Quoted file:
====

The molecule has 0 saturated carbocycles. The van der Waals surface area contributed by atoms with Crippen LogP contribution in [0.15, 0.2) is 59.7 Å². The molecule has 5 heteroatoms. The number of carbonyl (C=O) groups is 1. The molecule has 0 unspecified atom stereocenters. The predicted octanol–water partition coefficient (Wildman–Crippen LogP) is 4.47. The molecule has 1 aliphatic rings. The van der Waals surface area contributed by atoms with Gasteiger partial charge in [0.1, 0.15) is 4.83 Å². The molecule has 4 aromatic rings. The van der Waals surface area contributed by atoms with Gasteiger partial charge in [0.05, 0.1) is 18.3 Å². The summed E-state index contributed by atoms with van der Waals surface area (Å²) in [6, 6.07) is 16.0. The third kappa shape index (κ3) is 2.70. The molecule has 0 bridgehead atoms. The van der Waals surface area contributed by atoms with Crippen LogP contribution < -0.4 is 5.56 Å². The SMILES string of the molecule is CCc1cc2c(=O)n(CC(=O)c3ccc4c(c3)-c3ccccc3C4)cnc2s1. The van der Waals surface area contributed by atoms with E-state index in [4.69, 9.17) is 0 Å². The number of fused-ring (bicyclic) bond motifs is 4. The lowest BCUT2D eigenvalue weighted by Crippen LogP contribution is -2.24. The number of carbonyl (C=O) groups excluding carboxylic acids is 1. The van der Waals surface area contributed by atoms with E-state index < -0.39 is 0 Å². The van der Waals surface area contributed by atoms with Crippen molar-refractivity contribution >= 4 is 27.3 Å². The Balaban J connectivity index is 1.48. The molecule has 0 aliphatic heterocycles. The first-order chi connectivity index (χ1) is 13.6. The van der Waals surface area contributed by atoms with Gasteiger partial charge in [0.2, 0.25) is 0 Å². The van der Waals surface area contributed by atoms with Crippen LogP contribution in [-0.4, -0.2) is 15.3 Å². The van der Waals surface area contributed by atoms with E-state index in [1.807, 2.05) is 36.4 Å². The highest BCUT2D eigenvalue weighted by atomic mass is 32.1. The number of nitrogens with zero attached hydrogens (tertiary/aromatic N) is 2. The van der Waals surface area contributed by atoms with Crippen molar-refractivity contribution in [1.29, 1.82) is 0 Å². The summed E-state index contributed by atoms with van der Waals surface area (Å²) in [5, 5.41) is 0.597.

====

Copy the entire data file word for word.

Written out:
The molecule has 0 saturated carbocycles. The van der Waals surface area contributed by atoms with Crippen LogP contribution in [0.15, 0.2) is 59.7 Å². The molecule has 5 heteroatoms. The number of carbonyl (C=O) groups is 1. The molecule has 0 unspecified atom stereocenters. The predicted octanol–water partition coefficient (Wildman–Crippen LogP) is 4.47. The molecule has 1 aliphatic rings. The van der Waals surface area contributed by atoms with Gasteiger partial charge in [0.1, 0.15) is 4.83 Å². The molecule has 4 aromatic rings. The van der Waals surface area contributed by atoms with Gasteiger partial charge in [0.05, 0.1) is 18.3 Å². The summed E-state index contributed by atoms with van der Waals surface area (Å²) in [6, 6.07) is 16.0. The third kappa shape index (κ3) is 2.70. The molecule has 0 bridgehead atoms. The van der Waals surface area contributed by atoms with Crippen LogP contribution < -0.4 is 5.56 Å². The SMILES string of the molecule is CCc1cc2c(=O)n(CC(=O)c3ccc4c(c3)-c3ccccc3C4)cnc2s1. The van der Waals surface area contributed by atoms with E-state index in [4.69, 9.17) is 0 Å². The number of fused-ring (bicyclic) bond motifs is 4. The lowest BCUT2D eigenvalue weighted by Crippen LogP contribution is -2.24. The number of carbonyl (C=O) groups excluding carboxylic acids is 1. The van der Waals surface area contributed by atoms with E-state index < -0.39 is 0 Å². The van der Waals surface area contributed by atoms with Crippen molar-refractivity contribution >= 4 is 27.3 Å². The Balaban J connectivity index is 1.48. The molecule has 0 aliphatic heterocycles. The first-order chi connectivity index (χ1) is 13.6. The van der Waals surface area contributed by atoms with Gasteiger partial charge in [0.2, 0.25) is 0 Å². The van der Waals surface area contributed by atoms with Crippen LogP contribution in [-0.4, -0.2) is 15.3 Å². The van der Waals surface area contributed by atoms with E-state index in [1.807, 2.05) is 36.4 Å². The highest BCUT2D eigenvalue weighted by atomic mass is 32.1. The number of nitrogens with zero attached hydrogens (tertiary/aromatic N) is 2. The van der Waals surface area contributed by atoms with Crippen molar-refractivity contribution in [1.29, 1.82) is 0 Å². The summed E-state index contributed by atoms with van der Waals surface area (Å²) in [5, 5.41) is 0.597.